So you have some new shows stateside coming up?
At the Drawing Centre—that will go through 4 February—and the show I’m having at Paul Kasmin Gallery will open on 18 January.
Since you’ve always addressed sexual politics in your work maybe we can start with what we are witnessing now with revelations over abuse in the art world. I wonder what you’re thinking about that? Is it comparable to anything you’ve seen before, and could what is happening with the media coverage be progressive?
This kind of harassment and rape and sexual abuse has been going on from the get-go, so I think it’s terrific that it’s coming out in the light and as a result it gives people in all fields strength to say “this happened to me”, use names and accuse people who’ve committed criminal acts, which sexual harassment is. It’s a great example for younger women. There are many times where people can’t speak out because of the fact that they will lose their jobs, and this gives them strength in numbers. It should have happened many millennia ago, but unfortunately, that’s not been the case.
“My take on feminism was observing guys and their behaviour, and nailing that in every sense of the word.”
Was it very different in the seventies and eighties? Attitudes have also changed, but were women speaking about it?
I would say pretty much every woman I’ve ever spoken to has been sexually harassed, it was just par for the course, so speaking out against this now is an extraordinary thing. Unfortunately, the United States has a president who doesn’t know this is unacceptable behaviour, which is a very sad comment.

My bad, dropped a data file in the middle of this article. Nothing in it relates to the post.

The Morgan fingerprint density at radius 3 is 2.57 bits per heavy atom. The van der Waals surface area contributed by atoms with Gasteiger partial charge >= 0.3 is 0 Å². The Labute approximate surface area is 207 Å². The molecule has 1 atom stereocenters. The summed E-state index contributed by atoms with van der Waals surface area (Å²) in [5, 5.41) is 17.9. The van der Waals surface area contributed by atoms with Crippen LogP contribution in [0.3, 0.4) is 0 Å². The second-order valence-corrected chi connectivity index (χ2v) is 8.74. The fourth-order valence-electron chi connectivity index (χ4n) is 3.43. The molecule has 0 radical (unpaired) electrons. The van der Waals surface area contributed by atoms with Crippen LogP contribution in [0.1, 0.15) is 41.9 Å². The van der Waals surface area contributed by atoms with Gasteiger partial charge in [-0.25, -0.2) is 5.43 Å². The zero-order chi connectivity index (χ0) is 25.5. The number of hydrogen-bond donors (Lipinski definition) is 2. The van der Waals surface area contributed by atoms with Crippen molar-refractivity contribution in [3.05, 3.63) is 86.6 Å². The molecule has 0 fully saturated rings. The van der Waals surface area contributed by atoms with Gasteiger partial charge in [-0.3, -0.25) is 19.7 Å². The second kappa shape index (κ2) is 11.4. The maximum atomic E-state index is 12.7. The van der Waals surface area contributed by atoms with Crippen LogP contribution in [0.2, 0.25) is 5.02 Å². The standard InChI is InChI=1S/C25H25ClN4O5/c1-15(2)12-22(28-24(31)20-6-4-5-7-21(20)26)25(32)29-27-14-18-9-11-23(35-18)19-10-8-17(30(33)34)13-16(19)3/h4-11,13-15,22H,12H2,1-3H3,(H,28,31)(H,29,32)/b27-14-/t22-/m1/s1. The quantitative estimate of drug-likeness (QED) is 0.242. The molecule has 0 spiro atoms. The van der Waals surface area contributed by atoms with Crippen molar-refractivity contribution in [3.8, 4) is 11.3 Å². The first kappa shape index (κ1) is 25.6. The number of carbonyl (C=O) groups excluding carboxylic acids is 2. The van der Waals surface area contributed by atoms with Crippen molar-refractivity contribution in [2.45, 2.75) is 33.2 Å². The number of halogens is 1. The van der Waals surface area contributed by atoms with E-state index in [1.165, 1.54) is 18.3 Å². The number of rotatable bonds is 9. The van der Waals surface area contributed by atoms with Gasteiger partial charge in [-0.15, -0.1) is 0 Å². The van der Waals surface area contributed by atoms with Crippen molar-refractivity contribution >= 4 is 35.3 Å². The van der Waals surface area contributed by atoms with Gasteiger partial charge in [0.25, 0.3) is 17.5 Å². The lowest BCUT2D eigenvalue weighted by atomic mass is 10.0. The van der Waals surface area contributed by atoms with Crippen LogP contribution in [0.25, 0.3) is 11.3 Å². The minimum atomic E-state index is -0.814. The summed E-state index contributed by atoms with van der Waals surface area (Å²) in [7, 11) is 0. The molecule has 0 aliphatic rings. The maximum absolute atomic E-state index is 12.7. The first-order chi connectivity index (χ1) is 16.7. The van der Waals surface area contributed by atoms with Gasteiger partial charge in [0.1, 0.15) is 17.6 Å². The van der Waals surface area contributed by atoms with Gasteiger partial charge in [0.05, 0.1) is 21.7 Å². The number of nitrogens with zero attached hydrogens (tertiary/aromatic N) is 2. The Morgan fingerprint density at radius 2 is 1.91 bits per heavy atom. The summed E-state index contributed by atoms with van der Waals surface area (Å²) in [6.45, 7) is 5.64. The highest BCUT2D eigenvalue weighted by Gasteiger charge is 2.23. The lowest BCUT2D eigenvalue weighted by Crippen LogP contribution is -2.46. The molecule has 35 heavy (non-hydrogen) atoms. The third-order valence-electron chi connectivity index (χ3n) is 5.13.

Yeah, it’s retrograde, at the same time this is happening to have a president like Trump. You started out with the Vietnam war and the right-wing politics of that time. Now it’s almost come full circle, do you feel frustrated about that? Is there anything different about how you can react and respond to what’s happening now compared to the situation as it was then?
My work is autobiographical, and in the last fifty years it’s been the connection between the political and the sexual: the core of what I’m about. It’s about my rage at injustice. While I was a student at Yale in 1966 I started my anti-war Fuck Vietnam series, then soon after in 69 I started creating large charcoal screw drawings, which were an amalgamation of anti-war, sexuality and feminism. In 86 I made my first signature piece at Hillwood art museum. The signature was about male posturing, fame and my ego.
In 2010 I started my birth of the universe series, making a connection between the big bang, women’s rage and women at the centre of the universe. Right now I’m addressing the forty-fifth president.
My take on feminism was observing guys and their behaviour, and nailing that in every sense of the word, and I have continued with that. At this point, the world in a way has caught up with me, because it’s acceptable for women to have this kind of rage and put that out in a visual sense, and get exhibitions. Now when I make work, I can actually have it shown right now, which is a great luxury. With this Trump series I’m using a lot of Americana images that Trump is fucking around with. His idea of being an American is very restrictive and right wing. This is absolutely ludicrous because dissent is part of our past and our culture from the beginning.
Do you see that vision of America as quite a specifically male thing? Do you see all these things like war, the political situation now, as a direct result of the patriarchy?